recruiting is a lonely game, not a team sport.

Does it take a village? Or is it more of a fellowship of sorts?

I tried to get a team together for the DARPA Balloon Challenge. I posted everywhere, there were a few patient onlookers who mostly were curious how we would collaborate on googlewave to accomplish this crazy task. Find 10 red balloons hidden on street corners throughout the US in 1 day.

2 people were able to do so much. I have never been more proud to have a sourcer like Lisa Offutt working with me & for me on this challenge. We had another 2 or 3 willing participants help us run down certain tasks as well. MIT won the contest. The Geocaching club had 1.5 million members and they came up with 8 of the balloons.

At first, I was disappointed that more recruiters did not participate in the challenge, not to mention sourcers. How could so many spend a week trying to solve a SourceCon challenge, but a day to win 40,000 dollars was not that enticing?!?

I gave it some thought, and I decided that our industry is really a merry band of individuals don't you think? We distrust others n our industry site unseen. Recruiters are like tigers, polar bears, or great white sharks. We are not animals that hunt in packs most of the time. It is a lonely game, with our "prey" being the ones we talk with most of the time.

The truth is we don't like working with other recruiters. This is a universal truth, one we don't like to admit. Oh, I think we like working close to other recruiters, the camaraderie of the bull pen, the ringing of the bell, the high five, the "drinks on me" since I just made the last placement, etc. But not the actual work, that we like doing all by ourselves. We tend to have a bent toward being control freaks if the truth be told. Most would rather give a req to someone else than share it.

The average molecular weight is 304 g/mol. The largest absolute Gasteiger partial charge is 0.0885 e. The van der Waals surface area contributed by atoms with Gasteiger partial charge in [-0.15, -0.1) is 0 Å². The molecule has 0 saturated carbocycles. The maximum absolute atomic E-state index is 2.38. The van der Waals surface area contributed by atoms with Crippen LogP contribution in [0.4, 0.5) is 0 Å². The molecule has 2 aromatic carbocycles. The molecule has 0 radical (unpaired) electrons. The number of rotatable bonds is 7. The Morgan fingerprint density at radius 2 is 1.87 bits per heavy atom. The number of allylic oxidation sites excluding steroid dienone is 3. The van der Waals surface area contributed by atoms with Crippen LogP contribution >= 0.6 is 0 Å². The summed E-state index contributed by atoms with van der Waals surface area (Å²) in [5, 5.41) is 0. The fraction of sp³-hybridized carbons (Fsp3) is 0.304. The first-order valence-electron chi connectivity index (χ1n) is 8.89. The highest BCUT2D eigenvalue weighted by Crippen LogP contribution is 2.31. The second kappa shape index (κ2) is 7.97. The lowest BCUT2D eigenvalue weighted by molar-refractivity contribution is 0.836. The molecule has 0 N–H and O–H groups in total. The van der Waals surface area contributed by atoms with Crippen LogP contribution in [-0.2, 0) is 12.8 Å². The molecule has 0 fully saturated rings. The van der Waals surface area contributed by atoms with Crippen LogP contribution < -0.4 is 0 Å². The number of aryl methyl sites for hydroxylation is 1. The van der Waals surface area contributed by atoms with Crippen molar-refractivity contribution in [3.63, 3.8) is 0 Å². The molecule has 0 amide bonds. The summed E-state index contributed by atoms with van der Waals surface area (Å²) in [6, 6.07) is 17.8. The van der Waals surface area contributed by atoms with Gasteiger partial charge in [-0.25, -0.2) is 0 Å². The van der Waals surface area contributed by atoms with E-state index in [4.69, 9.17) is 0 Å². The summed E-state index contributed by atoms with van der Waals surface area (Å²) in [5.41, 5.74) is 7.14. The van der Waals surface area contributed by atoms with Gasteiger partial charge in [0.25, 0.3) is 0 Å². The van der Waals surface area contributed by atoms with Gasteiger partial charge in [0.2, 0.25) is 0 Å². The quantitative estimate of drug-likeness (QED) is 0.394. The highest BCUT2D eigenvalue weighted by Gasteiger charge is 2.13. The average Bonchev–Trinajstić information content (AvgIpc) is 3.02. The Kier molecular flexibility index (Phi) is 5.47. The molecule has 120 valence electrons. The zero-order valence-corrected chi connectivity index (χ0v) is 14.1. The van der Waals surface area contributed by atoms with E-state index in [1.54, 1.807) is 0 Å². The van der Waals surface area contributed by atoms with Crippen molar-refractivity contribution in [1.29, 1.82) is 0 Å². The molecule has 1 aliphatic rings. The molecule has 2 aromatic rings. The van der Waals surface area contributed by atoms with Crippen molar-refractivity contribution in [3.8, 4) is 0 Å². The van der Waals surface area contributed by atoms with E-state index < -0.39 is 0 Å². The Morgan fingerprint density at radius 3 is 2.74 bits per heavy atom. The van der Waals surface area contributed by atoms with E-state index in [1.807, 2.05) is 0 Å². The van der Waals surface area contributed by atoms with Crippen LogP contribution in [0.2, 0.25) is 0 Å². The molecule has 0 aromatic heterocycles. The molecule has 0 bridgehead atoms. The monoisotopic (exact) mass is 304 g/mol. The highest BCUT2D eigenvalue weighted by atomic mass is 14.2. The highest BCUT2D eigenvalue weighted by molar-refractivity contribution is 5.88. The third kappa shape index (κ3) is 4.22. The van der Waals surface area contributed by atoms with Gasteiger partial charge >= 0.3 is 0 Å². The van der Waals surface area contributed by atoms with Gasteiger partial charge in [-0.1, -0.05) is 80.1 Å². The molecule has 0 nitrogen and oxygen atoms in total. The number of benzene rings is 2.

Am I wrong?

Views: 201

Comment by Amybeth Hale on December 8, 2009 at 4:39pm
I can argue both sides of this viewpoint. For one - you have to consider the timing of this contest as well as the schedule of the people who were invited to participate. There didn't seem to be much notice given for this contest by the group that put it out, and people are more likely to have lots of pre-planned activities this time of the year. I for one was swamped this weekend - visiting my boyfriend whom I don't get to see often, a Christmas party on Saturday night, and big college football games all day on Saturday, one of which being my alma mater (yeah - reveals my priorities right!) So I think it's unfair to assume that the lack of participation was solely due to recruiting and sourcing types wanting to work alone.

On the other hand however, as a researcher I have worked with lots of different kinds of recruiters. There were several in the past who refused to accept my help sourcing on their projects because they didn't want to share any accolades when they made placements. So there's the proof of what you've laid out here.

When it's all said and done, we're all humans and different things motivate us :) this weekend, I was more motivated to spend time with my boyfriend watching my beloved Gators lose than I was to hunt down red balloons. Had the contest been another weekend, I might have been more motivated to participate. Thank you for posting this Julia; regardless of the outcome it certainly was a good lesson learned.
Comment by Dan Nuroo on December 8, 2009 at 4:40pm
Hi Julia, interesting post. (I like animal, missed all your efforts) I'd like to think you're wrong, but I'm not sure you are. You will get involvement if there is a clear value proposition to the person. As mentioned time is precious at the moment, getting off my behind, away from my core business (and what I get paid for) is hard to justify. However the working together, collaborating with other Recruiters is a lot of fun, and a great learning opportunity. If people can't see the Value proposition in that then...... just saying :)